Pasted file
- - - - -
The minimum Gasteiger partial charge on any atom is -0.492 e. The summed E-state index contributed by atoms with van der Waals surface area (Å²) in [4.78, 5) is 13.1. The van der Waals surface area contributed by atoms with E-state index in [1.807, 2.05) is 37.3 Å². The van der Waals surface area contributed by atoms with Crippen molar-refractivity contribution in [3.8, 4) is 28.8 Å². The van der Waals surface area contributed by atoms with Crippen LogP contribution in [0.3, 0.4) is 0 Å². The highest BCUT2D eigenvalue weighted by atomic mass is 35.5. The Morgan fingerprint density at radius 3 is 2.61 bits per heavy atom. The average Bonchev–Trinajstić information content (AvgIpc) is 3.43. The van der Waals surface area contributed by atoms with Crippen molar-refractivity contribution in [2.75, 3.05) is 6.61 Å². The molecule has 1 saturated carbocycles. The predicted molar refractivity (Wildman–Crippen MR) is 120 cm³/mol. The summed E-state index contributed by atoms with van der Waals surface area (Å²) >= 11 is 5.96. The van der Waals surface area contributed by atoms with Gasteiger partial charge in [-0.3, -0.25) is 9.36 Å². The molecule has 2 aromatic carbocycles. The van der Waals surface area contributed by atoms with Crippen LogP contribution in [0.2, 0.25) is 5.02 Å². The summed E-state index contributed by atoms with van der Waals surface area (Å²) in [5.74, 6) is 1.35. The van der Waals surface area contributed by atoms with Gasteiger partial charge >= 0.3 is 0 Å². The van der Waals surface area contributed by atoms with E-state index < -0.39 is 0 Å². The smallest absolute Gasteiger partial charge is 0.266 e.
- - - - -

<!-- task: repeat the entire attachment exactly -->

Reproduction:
The minimum Gasteiger partial charge on any atom is -0.492 e. The summed E-state index contributed by atoms with van der Waals surface area (Å²) in [4.78, 5) is 13.1. The van der Waals surface area contributed by atoms with E-state index in [1.807, 2.05) is 37.3 Å². The van der Waals surface area contributed by atoms with Crippen molar-refractivity contribution in [3.8, 4) is 28.8 Å². The van der Waals surface area contributed by atoms with Crippen LogP contribution in [0.3, 0.4) is 0 Å². The highest BCUT2D eigenvalue weighted by atomic mass is 35.5. The Morgan fingerprint density at radius 3 is 2.61 bits per heavy atom. The average Bonchev–Trinajstić information content (AvgIpc) is 3.43. The van der Waals surface area contributed by atoms with Crippen molar-refractivity contribution in [2.75, 3.05) is 6.61 Å². The molecule has 1 saturated carbocycles. The predicted molar refractivity (Wildman–Crippen MR) is 120 cm³/mol. The summed E-state index contributed by atoms with van der Waals surface area (Å²) >= 11 is 5.96. The van der Waals surface area contributed by atoms with Gasteiger partial charge in [-0.3, -0.25) is 9.36 Å². The molecule has 2 aromatic carbocycles. The van der Waals surface area contributed by atoms with Crippen LogP contribution in [0.2, 0.25) is 5.02 Å². The summed E-state index contributed by atoms with van der Waals surface area (Å²) in [5.74, 6) is 1.35. The van der Waals surface area contributed by atoms with Gasteiger partial charge >= 0.3 is 0 Å². The van der Waals surface area contributed by atoms with E-state index < -0.39 is 0 Å². The smallest absolute Gasteiger partial charge is 0.266 e.